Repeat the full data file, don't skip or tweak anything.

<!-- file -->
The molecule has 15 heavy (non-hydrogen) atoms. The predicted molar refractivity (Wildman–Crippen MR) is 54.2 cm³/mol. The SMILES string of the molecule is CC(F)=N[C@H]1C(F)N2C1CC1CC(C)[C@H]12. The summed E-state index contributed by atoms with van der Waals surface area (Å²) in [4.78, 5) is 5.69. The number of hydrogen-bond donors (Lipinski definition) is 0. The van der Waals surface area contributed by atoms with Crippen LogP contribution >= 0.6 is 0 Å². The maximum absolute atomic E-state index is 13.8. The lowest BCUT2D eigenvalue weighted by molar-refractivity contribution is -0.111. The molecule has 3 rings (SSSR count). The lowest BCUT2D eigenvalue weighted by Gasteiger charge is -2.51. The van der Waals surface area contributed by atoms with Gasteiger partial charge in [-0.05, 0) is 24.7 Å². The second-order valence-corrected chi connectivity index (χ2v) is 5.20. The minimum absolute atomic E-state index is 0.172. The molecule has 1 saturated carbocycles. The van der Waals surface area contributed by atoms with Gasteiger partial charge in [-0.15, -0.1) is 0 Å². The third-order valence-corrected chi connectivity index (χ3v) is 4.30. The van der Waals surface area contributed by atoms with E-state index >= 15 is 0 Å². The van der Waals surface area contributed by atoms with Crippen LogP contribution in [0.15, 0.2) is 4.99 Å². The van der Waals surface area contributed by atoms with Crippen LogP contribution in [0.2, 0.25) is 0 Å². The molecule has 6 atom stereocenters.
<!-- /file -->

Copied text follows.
The molecule has 15 heavy (non-hydrogen) atoms. The predicted molar refractivity (Wildman–Crippen MR) is 54.2 cm³/mol. The SMILES string of the molecule is CC(F)=N[C@H]1C(F)N2C1CC1CC(C)[C@H]12. The summed E-state index contributed by atoms with van der Waals surface area (Å²) in [4.78, 5) is 5.69. The number of hydrogen-bond donors (Lipinski definition) is 0. The van der Waals surface area contributed by atoms with Crippen LogP contribution >= 0.6 is 0 Å². The maximum absolute atomic E-state index is 13.8. The lowest BCUT2D eigenvalue weighted by molar-refractivity contribution is -0.111. The molecule has 3 rings (SSSR count). The lowest BCUT2D eigenvalue weighted by Gasteiger charge is -2.51. The van der Waals surface area contributed by atoms with Gasteiger partial charge in [-0.05, 0) is 24.7 Å². The second-order valence-corrected chi connectivity index (χ2v) is 5.20. The minimum absolute atomic E-state index is 0.172. The molecule has 1 saturated carbocycles. The van der Waals surface area contributed by atoms with Gasteiger partial charge in [-0.15, -0.1) is 0 Å². The third-order valence-corrected chi connectivity index (χ3v) is 4.30. The van der Waals surface area contributed by atoms with E-state index >= 15 is 0 Å². The van der Waals surface area contributed by atoms with Crippen LogP contribution in [0.15, 0.2) is 4.99 Å². The van der Waals surface area contributed by atoms with Crippen LogP contribution in [0.2, 0.25) is 0 Å². The molecule has 6 atom stereocenters.